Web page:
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The use case originally was a single MIDI line [1] connecting all the keyboards in a studio. Most people couldn't afford more than sixteen keyboards/samplers/drum machines, so running everything through a single MIDI output made sense.

It didn't take long for multi-output MIDI interfaces to appear, but until they did everything went out of a single port, and the software worked to suit, with the channel setting on each track being used to select a playback device.

[1] Technically the single line went through multiple MIDI thru connectors. But it was still the same stream of information.

In addition to this, it's important to note that in a .mid file (or, more accurately, a Standard MIDI File), a track is deliberately quite similar to a stream of MIDI data. There are some changes, obviously (among other things, timing information is stored as a delta per-event, and the addition of Meta Events displace the MIDI Reset command) but all of these can be dealt with just before the events are sent out, to my knowledge.

Because events in a track in a Standard MIDI File are stored more-or-less the same way they'd be sent down the wire, that includes the channel information. The sender doesn't need to have any concept of channels in order to send the events stored in a SMF.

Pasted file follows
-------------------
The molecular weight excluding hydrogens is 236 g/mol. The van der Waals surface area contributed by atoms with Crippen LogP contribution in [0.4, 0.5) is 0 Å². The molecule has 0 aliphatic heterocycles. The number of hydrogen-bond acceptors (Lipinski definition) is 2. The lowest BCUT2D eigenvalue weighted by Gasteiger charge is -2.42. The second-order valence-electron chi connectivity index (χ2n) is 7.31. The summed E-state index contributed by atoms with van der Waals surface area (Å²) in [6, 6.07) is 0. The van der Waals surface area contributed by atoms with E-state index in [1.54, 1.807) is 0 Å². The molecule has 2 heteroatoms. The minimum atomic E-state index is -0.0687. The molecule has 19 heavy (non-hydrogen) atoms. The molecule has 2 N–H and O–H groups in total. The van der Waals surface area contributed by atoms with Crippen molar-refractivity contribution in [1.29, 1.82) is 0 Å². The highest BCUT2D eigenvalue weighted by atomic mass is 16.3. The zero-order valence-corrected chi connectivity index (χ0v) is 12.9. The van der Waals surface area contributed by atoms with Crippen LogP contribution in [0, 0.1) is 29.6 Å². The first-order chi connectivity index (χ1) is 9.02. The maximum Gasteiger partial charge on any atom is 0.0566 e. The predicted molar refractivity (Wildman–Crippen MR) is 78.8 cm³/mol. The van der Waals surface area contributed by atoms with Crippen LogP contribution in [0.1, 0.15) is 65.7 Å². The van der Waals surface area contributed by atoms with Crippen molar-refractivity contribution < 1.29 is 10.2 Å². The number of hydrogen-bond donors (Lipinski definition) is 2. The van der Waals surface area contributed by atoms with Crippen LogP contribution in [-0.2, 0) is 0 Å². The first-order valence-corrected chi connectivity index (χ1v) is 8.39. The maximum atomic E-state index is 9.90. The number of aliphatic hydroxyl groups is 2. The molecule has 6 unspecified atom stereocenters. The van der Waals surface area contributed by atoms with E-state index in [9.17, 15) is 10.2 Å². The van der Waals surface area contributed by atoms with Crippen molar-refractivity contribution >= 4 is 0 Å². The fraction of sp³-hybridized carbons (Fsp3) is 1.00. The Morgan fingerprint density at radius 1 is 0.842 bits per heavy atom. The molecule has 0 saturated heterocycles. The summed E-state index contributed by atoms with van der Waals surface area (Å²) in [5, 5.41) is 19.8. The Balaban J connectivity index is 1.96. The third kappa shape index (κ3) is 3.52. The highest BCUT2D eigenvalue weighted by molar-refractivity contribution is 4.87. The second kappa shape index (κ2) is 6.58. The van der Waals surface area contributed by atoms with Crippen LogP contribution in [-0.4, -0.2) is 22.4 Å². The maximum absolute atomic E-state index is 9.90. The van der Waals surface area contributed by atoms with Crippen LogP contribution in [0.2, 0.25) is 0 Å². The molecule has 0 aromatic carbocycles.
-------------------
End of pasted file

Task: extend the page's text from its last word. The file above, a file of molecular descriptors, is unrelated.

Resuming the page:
(Yes, this does mean that you can have notes on different tracks that are on the same channel. That's actually useful sometimes when using a DAW, especially for solos and drum parts.)

I've played around with various USB MIDI devices and while its possible to eg create multiple virtual devices, they tend to create one which simply streams a series of notes (with channel as part of the note).

MIDI messages tend to be 3 bytes[1]. For example, a "Note On" message is 0x9Z 0xKK 0xVV where 9 is the "Note On" command, Z is the MIDI channel (since its 4 bits, you can have 16 channels), KK is the key/note (up to 128 [2]) and VV is the velocity (up to 128 different values).

[1] excluding system messages and the channel pressure command which has only 2 bytes

[2] the most significant bit is always 0 for data bytes. If its 1 (like in the first of the messages byte) it is treated as a command byte.

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